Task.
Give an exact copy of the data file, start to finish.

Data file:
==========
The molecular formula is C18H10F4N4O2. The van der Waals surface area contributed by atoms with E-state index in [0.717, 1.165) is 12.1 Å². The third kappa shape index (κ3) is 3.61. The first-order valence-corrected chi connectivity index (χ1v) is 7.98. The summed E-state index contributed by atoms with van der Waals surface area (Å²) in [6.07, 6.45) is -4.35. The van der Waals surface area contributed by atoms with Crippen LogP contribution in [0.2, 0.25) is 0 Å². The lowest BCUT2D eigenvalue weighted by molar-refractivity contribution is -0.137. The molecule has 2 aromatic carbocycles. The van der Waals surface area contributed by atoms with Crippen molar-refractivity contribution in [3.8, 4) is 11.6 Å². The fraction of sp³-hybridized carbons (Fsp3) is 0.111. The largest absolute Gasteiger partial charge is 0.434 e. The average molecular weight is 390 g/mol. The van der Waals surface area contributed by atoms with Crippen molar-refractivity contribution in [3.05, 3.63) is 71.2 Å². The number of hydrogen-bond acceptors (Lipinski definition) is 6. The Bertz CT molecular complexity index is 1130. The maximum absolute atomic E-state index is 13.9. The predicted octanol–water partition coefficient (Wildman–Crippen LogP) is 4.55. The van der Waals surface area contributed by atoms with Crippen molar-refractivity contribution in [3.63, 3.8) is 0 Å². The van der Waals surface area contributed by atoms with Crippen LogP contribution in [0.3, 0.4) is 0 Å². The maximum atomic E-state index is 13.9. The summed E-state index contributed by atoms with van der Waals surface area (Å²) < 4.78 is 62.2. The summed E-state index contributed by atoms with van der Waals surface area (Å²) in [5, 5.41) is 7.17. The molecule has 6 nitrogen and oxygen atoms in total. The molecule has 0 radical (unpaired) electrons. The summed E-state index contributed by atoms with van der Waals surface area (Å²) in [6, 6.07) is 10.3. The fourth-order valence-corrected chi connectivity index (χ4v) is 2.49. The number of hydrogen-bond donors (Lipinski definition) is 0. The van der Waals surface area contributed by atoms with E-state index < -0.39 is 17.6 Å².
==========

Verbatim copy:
The molecular formula is C18H10F4N4O2. The van der Waals surface area contributed by atoms with E-state index in [0.717, 1.165) is 12.1 Å². The third kappa shape index (κ3) is 3.61. The first-order valence-corrected chi connectivity index (χ1v) is 7.98. The summed E-state index contributed by atoms with van der Waals surface area (Å²) in [6.07, 6.45) is -4.35. The van der Waals surface area contributed by atoms with Crippen LogP contribution in [0.2, 0.25) is 0 Å². The lowest BCUT2D eigenvalue weighted by molar-refractivity contribution is -0.137. The molecule has 2 aromatic carbocycles. The van der Waals surface area contributed by atoms with Crippen molar-refractivity contribution in [3.8, 4) is 11.6 Å². The fraction of sp³-hybridized carbons (Fsp3) is 0.111. The largest absolute Gasteiger partial charge is 0.434 e. The average molecular weight is 390 g/mol. The van der Waals surface area contributed by atoms with Crippen molar-refractivity contribution in [3.05, 3.63) is 71.2 Å². The number of hydrogen-bond acceptors (Lipinski definition) is 6. The Bertz CT molecular complexity index is 1130. The maximum absolute atomic E-state index is 13.9. The predicted octanol–water partition coefficient (Wildman–Crippen LogP) is 4.55. The van der Waals surface area contributed by atoms with Crippen molar-refractivity contribution in [3.63, 3.8) is 0 Å². The van der Waals surface area contributed by atoms with Crippen LogP contribution in [0.3, 0.4) is 0 Å². The maximum atomic E-state index is 13.9. The summed E-state index contributed by atoms with van der Waals surface area (Å²) < 4.78 is 62.2. The summed E-state index contributed by atoms with van der Waals surface area (Å²) in [5, 5.41) is 7.17. The molecule has 6 nitrogen and oxygen atoms in total. The molecule has 0 radical (unpaired) electrons. The summed E-state index contributed by atoms with van der Waals surface area (Å²) in [6, 6.07) is 10.3. The fourth-order valence-corrected chi connectivity index (χ4v) is 2.49. The number of hydrogen-bond donors (Lipinski definition) is 0. The van der Waals surface area contributed by atoms with E-state index < -0.39 is 17.6 Å².